For several election cycles, Cambridge Bicycle Safety has encouraged City Council candidates to sign our pledge to support the buildout of a protected bike network. Since the Cycling Safety Ordinance was passed in 2019, we have asked candidates to commit to the implementation of a safer bike network following a timeline. The pledge is an important tool for voters because it asks candidates to commit to following through if elected, which is democracy in action. The CSO itself has a lot of flexibility built in, which has been demonstrated as its projects have been designed and changed with stakeholder feedback. Lastly, the pledge only addresses one aspect of a candidate’s platform.
In a representative democracy, such as we have in Cambridge, citizens vote for candidates who will carry out their wishes. The Massachusetts Constitution even gives us the right to “give instructions to [our] representatives.” This system assumes the citizens know what candidates will actually do, though. Without a pledge, candidates are free to say they support safe bike infrastructure in theory but, once in office, happen to oppose every project presented to them. The pledge is simply a clear statement of plans, allowing Cambridge citizens who care about the bike network to vote for candidates who will make sure it is built out.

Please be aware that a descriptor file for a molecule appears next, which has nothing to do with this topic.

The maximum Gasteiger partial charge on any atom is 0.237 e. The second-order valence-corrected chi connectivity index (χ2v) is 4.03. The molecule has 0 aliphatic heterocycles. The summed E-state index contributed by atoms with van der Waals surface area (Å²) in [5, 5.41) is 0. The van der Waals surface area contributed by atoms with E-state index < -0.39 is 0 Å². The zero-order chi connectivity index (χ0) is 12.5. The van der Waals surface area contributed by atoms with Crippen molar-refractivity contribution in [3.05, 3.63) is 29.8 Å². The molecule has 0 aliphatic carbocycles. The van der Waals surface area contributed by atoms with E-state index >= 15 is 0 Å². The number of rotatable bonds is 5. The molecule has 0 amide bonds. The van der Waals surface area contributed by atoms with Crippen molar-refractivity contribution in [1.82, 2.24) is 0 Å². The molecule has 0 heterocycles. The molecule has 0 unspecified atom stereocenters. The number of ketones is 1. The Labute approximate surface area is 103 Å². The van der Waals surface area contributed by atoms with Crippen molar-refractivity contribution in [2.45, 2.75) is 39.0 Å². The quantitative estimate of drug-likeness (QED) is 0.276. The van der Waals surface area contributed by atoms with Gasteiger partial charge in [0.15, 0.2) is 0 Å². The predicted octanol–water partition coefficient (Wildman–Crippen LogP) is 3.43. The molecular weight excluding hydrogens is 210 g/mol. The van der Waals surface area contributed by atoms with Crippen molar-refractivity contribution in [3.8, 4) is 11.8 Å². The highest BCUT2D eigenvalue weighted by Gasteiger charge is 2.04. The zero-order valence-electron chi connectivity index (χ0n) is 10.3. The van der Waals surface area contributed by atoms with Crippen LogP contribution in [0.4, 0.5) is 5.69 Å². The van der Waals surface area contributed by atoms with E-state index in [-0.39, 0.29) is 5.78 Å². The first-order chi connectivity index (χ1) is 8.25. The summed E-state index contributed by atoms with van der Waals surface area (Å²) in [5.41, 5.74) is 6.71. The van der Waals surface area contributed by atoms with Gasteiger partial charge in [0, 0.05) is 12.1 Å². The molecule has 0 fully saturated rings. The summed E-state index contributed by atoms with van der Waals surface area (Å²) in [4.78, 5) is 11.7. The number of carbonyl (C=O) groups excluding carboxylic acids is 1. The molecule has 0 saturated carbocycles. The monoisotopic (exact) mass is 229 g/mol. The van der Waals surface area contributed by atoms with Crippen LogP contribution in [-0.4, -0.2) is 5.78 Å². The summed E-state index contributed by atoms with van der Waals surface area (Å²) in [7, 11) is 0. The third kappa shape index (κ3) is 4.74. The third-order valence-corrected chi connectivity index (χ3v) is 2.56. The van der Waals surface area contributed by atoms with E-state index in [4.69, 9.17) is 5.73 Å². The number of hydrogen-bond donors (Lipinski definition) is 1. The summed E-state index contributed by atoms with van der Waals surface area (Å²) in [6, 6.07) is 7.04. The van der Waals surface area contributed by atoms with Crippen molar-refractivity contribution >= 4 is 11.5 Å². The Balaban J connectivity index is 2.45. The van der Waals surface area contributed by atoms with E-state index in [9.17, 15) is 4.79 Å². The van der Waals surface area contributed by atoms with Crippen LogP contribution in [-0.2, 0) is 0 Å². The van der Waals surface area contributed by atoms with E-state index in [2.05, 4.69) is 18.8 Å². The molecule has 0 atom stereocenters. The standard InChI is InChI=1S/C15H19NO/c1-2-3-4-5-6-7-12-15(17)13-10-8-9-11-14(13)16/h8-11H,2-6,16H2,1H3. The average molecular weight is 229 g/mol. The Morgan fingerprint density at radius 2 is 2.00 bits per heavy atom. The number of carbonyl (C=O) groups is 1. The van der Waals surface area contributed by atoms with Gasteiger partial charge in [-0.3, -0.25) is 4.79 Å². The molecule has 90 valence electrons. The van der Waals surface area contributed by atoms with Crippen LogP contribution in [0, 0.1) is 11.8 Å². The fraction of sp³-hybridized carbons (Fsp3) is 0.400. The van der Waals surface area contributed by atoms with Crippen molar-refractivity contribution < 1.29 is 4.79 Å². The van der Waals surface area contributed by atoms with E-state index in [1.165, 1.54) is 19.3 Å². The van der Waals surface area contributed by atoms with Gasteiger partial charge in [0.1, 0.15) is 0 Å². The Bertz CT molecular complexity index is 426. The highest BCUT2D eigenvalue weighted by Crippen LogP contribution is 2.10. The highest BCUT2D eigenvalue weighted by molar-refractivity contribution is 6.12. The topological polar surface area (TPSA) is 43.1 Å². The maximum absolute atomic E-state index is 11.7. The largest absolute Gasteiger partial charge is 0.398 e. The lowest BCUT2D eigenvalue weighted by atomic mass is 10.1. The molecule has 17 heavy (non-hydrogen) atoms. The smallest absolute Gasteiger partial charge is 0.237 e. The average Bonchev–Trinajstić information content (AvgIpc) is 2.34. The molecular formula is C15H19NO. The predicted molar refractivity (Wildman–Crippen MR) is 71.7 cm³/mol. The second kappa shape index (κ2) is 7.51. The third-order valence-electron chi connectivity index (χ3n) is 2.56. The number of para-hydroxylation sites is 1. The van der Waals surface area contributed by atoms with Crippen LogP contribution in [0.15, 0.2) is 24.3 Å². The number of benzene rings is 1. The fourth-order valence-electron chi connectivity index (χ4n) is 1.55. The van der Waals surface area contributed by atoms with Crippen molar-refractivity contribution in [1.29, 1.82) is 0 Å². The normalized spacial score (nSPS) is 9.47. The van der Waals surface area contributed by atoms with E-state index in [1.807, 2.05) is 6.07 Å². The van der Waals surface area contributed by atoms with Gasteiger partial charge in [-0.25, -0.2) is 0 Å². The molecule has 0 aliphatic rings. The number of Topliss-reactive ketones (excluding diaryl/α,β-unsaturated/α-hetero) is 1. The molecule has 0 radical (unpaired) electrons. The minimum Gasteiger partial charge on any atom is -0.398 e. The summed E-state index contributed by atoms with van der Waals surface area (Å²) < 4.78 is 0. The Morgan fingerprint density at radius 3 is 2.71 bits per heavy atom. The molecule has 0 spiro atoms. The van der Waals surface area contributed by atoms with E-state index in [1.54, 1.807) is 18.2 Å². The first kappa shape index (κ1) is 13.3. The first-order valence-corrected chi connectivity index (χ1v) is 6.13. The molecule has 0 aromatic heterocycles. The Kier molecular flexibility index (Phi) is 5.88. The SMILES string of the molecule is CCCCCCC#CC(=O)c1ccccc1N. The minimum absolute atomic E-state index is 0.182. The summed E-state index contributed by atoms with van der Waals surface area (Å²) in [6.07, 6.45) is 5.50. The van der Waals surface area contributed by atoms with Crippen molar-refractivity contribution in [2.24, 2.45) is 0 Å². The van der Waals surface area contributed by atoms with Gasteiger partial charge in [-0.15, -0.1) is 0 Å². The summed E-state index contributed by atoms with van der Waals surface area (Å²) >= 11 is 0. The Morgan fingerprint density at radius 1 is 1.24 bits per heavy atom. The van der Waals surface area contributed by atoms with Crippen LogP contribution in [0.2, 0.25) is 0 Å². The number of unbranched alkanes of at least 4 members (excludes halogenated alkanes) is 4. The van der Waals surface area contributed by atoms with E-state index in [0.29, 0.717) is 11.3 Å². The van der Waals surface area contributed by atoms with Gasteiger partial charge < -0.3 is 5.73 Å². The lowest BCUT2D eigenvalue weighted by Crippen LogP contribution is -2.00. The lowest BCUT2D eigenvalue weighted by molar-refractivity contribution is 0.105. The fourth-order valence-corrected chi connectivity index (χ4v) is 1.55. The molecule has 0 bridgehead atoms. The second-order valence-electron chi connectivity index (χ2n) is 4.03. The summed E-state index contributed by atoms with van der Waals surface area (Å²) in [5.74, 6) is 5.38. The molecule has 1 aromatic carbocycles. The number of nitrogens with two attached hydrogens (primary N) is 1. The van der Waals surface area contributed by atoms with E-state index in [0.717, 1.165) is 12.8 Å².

The CSO lays out a timeline for building the protected bike network. It is important to have a timeline so the city plans and budgets for making it actually happen. It does not mandate the exact design or even the means of protection. In fact, the ordinance leaves open some possibilities for swapping the order of projects so long as the yearly mileage is met, and allows the city to opt for reconstruction projects that provide more time to complete individual segments. Each project includes multiple rounds of community meetings and design updates. For instance, in response to community feedback, accessible parking spaces were added to the Massachusetts Avenue project, and Garden Street was converted into a one-way street for car traffic to preserve more parking spaces at the request of neighbors. Often, especially with quick-build projects, there is tweaking after installation to better meet the needs of the community.
The pledge asks candidates only to support the CSO as one part of their platform. Signers of the pledge often have very different views on housing or different priorities, such as education and police reform. Thus, the pledge only guides a small portion of the successful candidate’s actions in office.
Cambridge citizens deserve to know if they are voting for candidates who will commit to expanding our network of safer bike lanes. Cambridge Bicycle Safety’s voter guide lays out who has made this commitment. The pledge does not hem in candidates inflexibly, because the CSO itself is flexible and candidates are pledging only about one aspect of their platforms. Cambridge’s bike network is gaining national attention, and we think every candidate should be proud to prioritize the safety of their constituents.